Surely, these words could be applied now to the blacklisting of Israeli artists by those who would claim a higher morality. A letter of dismay was sent to the Guardian a few days ago urging the banning of Israel's national theater, Habima, which is scheduled to perform "The Merchant of Venice" in Hebrew at the London Globe extravaganza, the largest Shakespeare festival ever held. Habima will be one of 37 international companies presenting the Bard's plays in their own languages. Imagine, only Israel, among those 37 participants, has generated any controversy.
|Blacklisted Jewish American actor, Sam Wanamaker, with a model|
of the Globe Theatre.
Some of the other nations represented will be China, Russia, Turkey, 'Palestine', Vietnam, Azerbaijan, Oman, Armenia and Tunisia. Is there one among these with hands cleaner than Israel's? I don't need to remind you of the human rights abuses perpetrated by each and every one of these countries.
But here's the kicker: The person who was most instrumental, who initiated and worked tirelessly to give the Globe Theatre its second life was Sam Wanamaker, the Jewish American actor who was forced to leave the United States to find work in London as a result of being blacklisted from Hollywood during the McCarthy reign of terror. Sadly, he died a few years before seeing the new theatre fully built, but I would like to imagine that he would be very disgusted with this new witchhunt stigmatizing the only Jewish nation.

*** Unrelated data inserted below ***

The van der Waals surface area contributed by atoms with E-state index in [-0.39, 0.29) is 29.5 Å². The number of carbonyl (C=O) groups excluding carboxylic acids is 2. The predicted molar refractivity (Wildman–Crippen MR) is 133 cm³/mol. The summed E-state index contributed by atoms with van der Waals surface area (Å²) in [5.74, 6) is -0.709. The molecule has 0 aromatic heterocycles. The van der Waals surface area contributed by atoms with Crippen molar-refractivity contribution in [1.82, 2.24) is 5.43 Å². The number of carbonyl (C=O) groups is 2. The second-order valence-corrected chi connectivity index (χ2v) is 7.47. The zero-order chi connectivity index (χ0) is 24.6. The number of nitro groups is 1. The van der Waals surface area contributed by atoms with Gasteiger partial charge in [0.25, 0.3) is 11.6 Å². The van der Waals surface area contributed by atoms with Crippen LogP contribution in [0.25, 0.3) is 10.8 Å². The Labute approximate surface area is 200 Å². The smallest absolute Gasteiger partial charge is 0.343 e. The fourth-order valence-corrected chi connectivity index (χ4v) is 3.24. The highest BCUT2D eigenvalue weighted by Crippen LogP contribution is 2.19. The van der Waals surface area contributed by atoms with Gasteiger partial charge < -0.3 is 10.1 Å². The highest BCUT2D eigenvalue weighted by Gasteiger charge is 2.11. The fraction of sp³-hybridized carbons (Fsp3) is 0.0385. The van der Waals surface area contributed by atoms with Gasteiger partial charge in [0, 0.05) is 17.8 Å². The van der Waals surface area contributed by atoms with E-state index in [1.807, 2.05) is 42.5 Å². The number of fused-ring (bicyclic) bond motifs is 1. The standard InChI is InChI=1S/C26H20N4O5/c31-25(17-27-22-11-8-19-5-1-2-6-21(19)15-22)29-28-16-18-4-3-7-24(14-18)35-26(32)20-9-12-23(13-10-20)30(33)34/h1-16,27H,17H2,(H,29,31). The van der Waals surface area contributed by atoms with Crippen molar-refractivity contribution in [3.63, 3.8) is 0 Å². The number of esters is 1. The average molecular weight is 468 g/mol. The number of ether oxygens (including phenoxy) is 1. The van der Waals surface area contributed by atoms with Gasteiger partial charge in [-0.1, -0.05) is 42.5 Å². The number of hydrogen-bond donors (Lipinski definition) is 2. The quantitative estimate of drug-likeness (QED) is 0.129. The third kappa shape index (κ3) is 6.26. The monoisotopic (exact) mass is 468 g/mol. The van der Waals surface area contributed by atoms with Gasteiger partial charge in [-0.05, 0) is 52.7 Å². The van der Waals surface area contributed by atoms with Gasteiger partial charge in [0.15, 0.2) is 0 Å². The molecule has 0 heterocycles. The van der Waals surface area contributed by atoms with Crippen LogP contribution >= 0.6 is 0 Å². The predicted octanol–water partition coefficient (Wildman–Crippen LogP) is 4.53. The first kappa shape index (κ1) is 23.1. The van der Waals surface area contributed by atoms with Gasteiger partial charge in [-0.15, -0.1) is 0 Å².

|The 1925 Hebrew production of "The Golem" in Moscow where |
Habima started life in 1905. It was brought to Tel Aviv in 1928.
The Globe's management, to its credit, is honoring the invitation to Habima, stating, "Habima are the most well-known and respected Hebrew-language theatre company in the world, and are a natural choice to any programmer wishing to host a dramatic production in Hebrew. They are committed, publicly, to providing an ongoing arena for sensible dialogue between Jews and Arabs, Israelis and Palestinians." However, the letter calling for a ban is signed by a clique that includes some of Britain's most 'serious' theatre personalities -- as well as some of the usual anti-Zionist suspects -- so you never know, they may win the day.
You will note that the letter makes a distinction between boycotting companies that perform in the settlements as against those who have abided by the call to boycott the disputed territories. But that's a ruse because most of the signatories object to any cultural exchanges with any Israeli performers, films, orchestras, etc., and know very well that the world will conflate the two types of boycott into a generalized delegitimization of all things Israeli.
You may also note how extraordinary it is that an Israeli company would choose to perform 'Merchant' but that's another story.